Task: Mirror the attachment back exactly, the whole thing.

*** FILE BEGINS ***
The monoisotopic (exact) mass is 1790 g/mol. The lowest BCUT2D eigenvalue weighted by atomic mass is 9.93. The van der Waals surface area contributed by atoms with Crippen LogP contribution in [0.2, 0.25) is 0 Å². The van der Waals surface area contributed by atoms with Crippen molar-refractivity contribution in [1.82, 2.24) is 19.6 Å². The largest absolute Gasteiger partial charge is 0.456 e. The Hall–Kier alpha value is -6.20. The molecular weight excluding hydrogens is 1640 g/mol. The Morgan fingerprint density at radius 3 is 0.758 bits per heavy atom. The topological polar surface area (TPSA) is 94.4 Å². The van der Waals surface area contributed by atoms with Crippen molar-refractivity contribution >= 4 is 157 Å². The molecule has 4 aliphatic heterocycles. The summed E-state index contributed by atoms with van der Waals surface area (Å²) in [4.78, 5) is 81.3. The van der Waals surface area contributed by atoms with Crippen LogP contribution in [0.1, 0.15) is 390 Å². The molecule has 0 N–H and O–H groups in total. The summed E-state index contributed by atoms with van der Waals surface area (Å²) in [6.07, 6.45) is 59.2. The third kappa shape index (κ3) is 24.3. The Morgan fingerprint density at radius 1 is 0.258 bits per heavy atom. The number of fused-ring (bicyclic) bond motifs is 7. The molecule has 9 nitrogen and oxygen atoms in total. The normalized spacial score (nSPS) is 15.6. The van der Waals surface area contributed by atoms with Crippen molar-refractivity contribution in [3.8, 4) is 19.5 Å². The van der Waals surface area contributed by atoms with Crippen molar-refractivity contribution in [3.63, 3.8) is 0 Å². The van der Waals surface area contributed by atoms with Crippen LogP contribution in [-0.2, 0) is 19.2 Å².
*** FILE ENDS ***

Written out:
The monoisotopic (exact) mass is 1790 g/mol. The lowest BCUT2D eigenvalue weighted by atomic mass is 9.93. The van der Waals surface area contributed by atoms with Crippen LogP contribution in [0.2, 0.25) is 0 Å². The van der Waals surface area contributed by atoms with Crippen molar-refractivity contribution in [1.82, 2.24) is 19.6 Å². The largest absolute Gasteiger partial charge is 0.456 e. The Hall–Kier alpha value is -6.20. The molecular weight excluding hydrogens is 1640 g/mol. The Morgan fingerprint density at radius 3 is 0.758 bits per heavy atom. The topological polar surface area (TPSA) is 94.4 Å². The van der Waals surface area contributed by atoms with Crippen molar-refractivity contribution >= 4 is 157 Å². The molecule has 4 aliphatic heterocycles. The summed E-state index contributed by atoms with van der Waals surface area (Å²) in [4.78, 5) is 81.3. The van der Waals surface area contributed by atoms with Crippen LogP contribution in [0.1, 0.15) is 390 Å². The molecule has 0 N–H and O–H groups in total. The summed E-state index contributed by atoms with van der Waals surface area (Å²) in [6.07, 6.45) is 59.2. The third kappa shape index (κ3) is 24.3. The Morgan fingerprint density at radius 1 is 0.258 bits per heavy atom. The number of fused-ring (bicyclic) bond motifs is 7. The molecule has 9 nitrogen and oxygen atoms in total. The normalized spacial score (nSPS) is 15.6. The van der Waals surface area contributed by atoms with Crippen molar-refractivity contribution in [3.8, 4) is 19.5 Å². The van der Waals surface area contributed by atoms with Crippen molar-refractivity contribution in [3.63, 3.8) is 0 Å². The van der Waals surface area contributed by atoms with Crippen LogP contribution in [-0.2, 0) is 19.2 Å².